We will experience a variety of problems in our lifetime. Some will be small, others almost overwhelmingly big. Regardless of the “objective” magnitude of the problem, we often keep on thinking about our unfortunate circumstance which further compounds the negative emotions we experience, both in intensity and duration.
One time I was going through an overthinking situation, struggling to “snap out” of a negative thought loop. Suddenly my girlfriend gave me an incredibly helpful suggestion that I will coin The Grandparent Approach 1. She said:
Think about how you would tell the current problem you’re dealing with to your grandchildren many years in the future, as if you were telling your life’s story
Wow. This was such a powerful exercise for a few reasons.
First, it puts the problem into perspective - will you care about this in 10, 20, or 30 years? How big is the problem when sized up against your whole life’s experiences?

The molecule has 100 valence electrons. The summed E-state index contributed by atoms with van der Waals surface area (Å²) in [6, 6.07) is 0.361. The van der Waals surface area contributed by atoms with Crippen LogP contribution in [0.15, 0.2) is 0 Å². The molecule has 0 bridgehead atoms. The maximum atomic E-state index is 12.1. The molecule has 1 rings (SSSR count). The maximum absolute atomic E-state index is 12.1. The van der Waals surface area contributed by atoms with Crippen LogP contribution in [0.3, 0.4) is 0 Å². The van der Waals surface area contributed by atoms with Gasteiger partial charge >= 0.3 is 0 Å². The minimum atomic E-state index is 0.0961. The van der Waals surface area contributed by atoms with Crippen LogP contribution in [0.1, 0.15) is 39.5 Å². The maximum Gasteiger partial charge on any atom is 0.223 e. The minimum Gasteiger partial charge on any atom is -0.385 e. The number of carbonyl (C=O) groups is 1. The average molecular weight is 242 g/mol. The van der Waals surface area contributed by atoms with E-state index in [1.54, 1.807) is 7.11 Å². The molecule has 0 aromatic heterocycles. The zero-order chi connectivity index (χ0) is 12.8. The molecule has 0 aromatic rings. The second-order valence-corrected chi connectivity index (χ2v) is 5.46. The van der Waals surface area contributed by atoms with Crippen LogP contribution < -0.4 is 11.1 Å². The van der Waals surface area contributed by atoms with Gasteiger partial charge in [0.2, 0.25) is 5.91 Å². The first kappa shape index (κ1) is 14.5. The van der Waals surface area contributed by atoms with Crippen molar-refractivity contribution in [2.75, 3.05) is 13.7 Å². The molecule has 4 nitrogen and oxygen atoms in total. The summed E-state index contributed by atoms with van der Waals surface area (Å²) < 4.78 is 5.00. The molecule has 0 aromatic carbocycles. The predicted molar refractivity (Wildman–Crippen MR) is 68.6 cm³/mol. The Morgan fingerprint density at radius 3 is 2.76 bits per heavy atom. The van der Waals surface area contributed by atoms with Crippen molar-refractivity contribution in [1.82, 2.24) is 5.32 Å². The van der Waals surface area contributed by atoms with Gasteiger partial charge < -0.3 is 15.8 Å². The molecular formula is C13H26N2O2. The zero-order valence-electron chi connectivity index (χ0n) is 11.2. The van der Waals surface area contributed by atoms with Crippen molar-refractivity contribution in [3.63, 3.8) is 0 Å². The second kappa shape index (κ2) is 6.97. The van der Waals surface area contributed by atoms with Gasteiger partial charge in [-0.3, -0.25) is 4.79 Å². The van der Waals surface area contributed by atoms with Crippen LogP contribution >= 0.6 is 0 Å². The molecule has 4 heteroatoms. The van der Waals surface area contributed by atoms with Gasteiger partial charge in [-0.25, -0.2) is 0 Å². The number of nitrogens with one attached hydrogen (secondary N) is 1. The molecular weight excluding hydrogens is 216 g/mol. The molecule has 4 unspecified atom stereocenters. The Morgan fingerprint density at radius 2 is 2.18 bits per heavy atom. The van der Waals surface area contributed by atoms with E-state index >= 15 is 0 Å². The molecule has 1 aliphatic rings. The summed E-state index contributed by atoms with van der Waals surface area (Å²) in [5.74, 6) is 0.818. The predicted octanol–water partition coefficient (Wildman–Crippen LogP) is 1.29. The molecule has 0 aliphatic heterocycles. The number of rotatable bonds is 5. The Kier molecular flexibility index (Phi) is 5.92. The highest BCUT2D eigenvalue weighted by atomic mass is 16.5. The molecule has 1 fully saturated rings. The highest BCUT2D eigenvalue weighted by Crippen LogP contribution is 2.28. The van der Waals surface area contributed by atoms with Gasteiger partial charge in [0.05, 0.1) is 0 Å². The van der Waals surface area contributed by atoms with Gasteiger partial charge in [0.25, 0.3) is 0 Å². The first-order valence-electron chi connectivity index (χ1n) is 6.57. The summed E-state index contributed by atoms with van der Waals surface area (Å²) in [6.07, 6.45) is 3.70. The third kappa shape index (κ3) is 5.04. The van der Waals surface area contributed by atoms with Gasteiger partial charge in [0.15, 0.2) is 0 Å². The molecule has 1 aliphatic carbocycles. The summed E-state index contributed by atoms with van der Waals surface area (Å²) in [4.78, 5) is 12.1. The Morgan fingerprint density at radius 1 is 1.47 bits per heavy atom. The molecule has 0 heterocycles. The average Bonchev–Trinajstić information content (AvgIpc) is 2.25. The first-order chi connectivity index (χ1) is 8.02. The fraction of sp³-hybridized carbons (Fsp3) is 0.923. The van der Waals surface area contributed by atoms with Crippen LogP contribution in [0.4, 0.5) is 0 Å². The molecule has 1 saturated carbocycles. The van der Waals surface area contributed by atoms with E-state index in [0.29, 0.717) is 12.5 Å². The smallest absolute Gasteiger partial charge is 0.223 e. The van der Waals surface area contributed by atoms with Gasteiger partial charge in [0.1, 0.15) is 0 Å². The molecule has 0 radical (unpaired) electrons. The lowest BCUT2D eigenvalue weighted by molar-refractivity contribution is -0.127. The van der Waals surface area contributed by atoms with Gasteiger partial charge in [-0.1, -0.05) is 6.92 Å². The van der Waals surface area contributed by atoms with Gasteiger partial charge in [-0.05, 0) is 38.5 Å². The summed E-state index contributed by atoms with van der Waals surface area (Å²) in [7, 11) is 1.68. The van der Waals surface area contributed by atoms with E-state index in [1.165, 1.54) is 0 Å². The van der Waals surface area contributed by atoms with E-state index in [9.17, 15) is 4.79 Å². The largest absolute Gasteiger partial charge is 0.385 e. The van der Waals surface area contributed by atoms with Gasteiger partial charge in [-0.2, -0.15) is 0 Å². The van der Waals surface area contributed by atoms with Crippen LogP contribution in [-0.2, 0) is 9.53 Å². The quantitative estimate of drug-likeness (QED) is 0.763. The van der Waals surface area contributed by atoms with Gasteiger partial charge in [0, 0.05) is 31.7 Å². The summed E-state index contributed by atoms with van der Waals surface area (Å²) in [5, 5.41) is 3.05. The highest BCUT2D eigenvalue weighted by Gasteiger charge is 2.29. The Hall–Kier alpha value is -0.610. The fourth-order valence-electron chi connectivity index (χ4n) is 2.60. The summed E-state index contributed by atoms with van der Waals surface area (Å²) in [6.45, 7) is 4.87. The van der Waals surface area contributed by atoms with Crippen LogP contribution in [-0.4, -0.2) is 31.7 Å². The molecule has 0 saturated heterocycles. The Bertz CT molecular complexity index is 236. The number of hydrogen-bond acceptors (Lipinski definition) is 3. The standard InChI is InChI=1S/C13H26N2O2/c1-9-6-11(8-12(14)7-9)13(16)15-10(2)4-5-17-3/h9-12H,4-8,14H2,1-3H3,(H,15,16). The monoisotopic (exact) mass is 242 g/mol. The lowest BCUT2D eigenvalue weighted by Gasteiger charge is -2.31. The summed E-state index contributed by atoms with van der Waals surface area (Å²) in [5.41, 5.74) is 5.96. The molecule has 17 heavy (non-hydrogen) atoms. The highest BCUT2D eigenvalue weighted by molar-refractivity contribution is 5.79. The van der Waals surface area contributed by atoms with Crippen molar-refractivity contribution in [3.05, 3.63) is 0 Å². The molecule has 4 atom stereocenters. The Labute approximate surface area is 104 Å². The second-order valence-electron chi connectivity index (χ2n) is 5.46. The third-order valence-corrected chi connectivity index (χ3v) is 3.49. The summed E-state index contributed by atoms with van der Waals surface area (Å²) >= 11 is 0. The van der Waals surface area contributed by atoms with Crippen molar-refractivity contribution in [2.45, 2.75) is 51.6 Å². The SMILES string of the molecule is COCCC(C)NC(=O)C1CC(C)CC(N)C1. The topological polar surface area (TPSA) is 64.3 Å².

Second, it makes you visualise a future in which you overcame the problem. You’re forced to remember that there will be a time by when the current challenge you’re dealing with will not be there anymore (or you will have learnt to live with it).
Finally, grandparents tend to be loving, caring people around whom you tend to feel safe and worry-free (at least I do). This visualisation exercise is just that much better when you imagine an elderly version of yourself, having lived an entire lifetime, telling your story to future generations.
So whatever you’re dealing with, try viewing your life as an epic autobiography being told to your grandchildren.
This is similar to a technique William B Irvine discusses, but he explains it as doing an autobiography of your life. I prefer the added bonus of the cozy grandpa feeling, though. ↩